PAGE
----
Poisonous Alien Caterpillar Threatens To Invade London Olympics

Poisonous Alien Caterpillar Threatens To Invade London Olympics

The Oak Processionary Moth is a nasty little beast. It’s native to Europe but didn’t show up in the United Kingdom until 2006, when a few eggs hitched a ride on oak trees transplanted to London. Since then, it’s been causing environmental chaos. Now it’s threatening to seriously screw up this year’s Olympics.

Recent reports have brought up the concern that its larvae — toxic caterpillars that can cause serious illness — are going to invade the London Olympics and make audience members swell up and itch to an extent where they can’t enjoy the games, to say nothing of the athletes. If they’re right, it’ll be a serious problem. But how much damage can a little caterpillar do? Quite a bit, actually.

Bad hair

It’s not like these caterpillars will be crawling around feasting on human flesh. It’s actually more insidious. The insects’ hairs — tiny sharp barbs that contain a toxin called thaumetopoein — can really ruin your day: If you come into contact with them you could come down with itchy skin lesions, a sore throat, breathing difficulty and severe nausea. Each Oak Processionary larvae is covered with approximately 62,000 strands of toxic fuzz, which the caterpillar can eject. The hairs stay chemically toxic for five years after falling to the ground. Even worse? Once they detach, they’re blown on the wind, so even if you’re nowhere close to touching a colony, you could still get sick.

And this caterpillar isn’t just harmful to humans: it’s also a major threat to trees. Foresters are terrified by the larvae’s ability to completely defoliate oak trees. This ugly caterpillar can eat. Oak trees without leaves don’t live long, and the Oak Processionary caterpillar did serious damage to British forests in the first three years of its invasion.

What England is doing to prepare

The story of the Oak Processionary Moth in many ways resembles North America’s difficulties with the Gypsy Moth. Both are alien species that are completely wrecking forests that they’re not native to. And both seem almost unbeatable.

Despite a concerted effort by UK officials to spray the caterpillars shortly after they hatch, the pestilence is spreading. Authorities have tried using pheromone traps to nab the bastards, but the United Kingdom Forestry Commission admits that it has been ineffective:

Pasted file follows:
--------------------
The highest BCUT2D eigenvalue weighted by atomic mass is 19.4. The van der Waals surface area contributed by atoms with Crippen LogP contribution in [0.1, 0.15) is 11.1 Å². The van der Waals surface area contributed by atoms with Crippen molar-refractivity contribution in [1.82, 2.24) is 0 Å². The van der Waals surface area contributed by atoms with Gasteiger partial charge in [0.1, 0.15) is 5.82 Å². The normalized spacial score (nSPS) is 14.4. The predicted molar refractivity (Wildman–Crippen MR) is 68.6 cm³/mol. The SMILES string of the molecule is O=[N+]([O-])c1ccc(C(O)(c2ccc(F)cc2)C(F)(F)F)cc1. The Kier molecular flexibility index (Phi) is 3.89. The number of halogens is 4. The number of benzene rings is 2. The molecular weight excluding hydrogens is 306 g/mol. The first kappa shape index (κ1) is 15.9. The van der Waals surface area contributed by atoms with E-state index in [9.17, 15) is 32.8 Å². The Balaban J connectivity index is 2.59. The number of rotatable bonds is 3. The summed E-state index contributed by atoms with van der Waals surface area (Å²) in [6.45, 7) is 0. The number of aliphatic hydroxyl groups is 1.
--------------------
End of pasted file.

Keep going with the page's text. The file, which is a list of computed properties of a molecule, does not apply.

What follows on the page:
“Over the past five years it has become clear that the network of pheromone traps has not captured as many moths as expected, nor has it proved particularly effective at monitoring their spread.”

The infestation is so bad that the commission has had to revise its long-standing policy regarding the transportation of flora. As of 2008, no trees can enter the United Kingdom without a special “tree passport” [PDF], a document that describes the provenance of a plant and certifies that it is free of pests and passengers.

Where do they hang out?

Being named the Oak Processionary moth, you’d expect that these caterpillars like oak trees. They do, but they’ve also been spotted on birches, hazel trees and chestnut trees. A recent alert by the UK Forestry Commission warns of colonies in west and south London, and Pangbourne in Berkshire. You can spot infected trees between April and August (the caterpillar’s life span) by the disgusting white webs around their branches.

In other words, they’re pretty much everywhere. Including where spectators and competitors will be gathering in droves in just a few months.

What should I do if I see them?

First, relax. There have been no confirmed deaths due to the Oak Processionary moth. Second, get as far away as you can — its hairs can travel on the wind and make your throat swell up. While you’re at it, make sure your dog or cat stays away too; your furry friends are not immune to its toxin. Third, there’s a large-scale effort to eliminate this pest, so you should report it to authorities immediately. They’ll remove the colony for you, and you’ll be helping out by reporting it.

[NY Daily NewsTelegramUK Forestry Commission]

Images: Falko Seyffarth/Sarefo.

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